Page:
In the 1970s the People’s Democratic Party of Afghanistan (PDPA) – Afghanistan’s Communist part, made up of two factions the Khalq and the Parcham, attempted a series of reforms that later tipped the country into rebellion. It was the rebellion that initiated the Soviet invasion of the country. The focus of the reforms were economic, land and such. But a parts of the reform were laws that abolished bride price, set minimum ages for marriage and laid it down that freedom of choice must be allowed. The regime also tried to push towards universal literacy and education for both sexes (based on a Marxist curriculum). But as Martin Ewans points out in his book ‘Afghanistan:A New History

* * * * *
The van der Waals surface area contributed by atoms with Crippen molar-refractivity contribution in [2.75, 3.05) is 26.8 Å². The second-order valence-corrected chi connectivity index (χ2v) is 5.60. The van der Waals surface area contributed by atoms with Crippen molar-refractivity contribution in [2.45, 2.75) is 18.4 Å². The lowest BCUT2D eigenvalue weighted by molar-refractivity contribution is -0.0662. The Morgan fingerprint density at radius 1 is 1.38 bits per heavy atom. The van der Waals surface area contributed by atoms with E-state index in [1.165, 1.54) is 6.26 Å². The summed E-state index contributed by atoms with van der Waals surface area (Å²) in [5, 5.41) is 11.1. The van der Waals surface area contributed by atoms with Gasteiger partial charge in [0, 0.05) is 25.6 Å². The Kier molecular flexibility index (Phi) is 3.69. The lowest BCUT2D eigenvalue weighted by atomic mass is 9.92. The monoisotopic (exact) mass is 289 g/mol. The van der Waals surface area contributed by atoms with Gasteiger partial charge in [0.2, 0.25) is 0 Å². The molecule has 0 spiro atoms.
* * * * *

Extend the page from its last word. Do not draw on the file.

…these measures…took no account at all of the complexities of Afghan society and the interlocking economic and social relationships on which it depended…the practice of buying and selling wives, bride price was part of a traditional marriage contract, by which the bride was given compensating security, and, the reform struck at the heart of familial relationships.’.

(page 139 – 140).

We have reduced Afghanistan to a caricature of itself. Its people, their (horribly war devastated) society, their ways and norms, are completely unknown to us or simply ignored. By reducing the suffering of these women in the photo essay to ‘evils of the Taliban’ we do nothing but a further disservice to the women themselves, and to any genuine possibility of social and cultural reform. But to use these women to argue for an unjust, increasingly bloody and clearly disoriented military adventure is simply immoral and inhumane.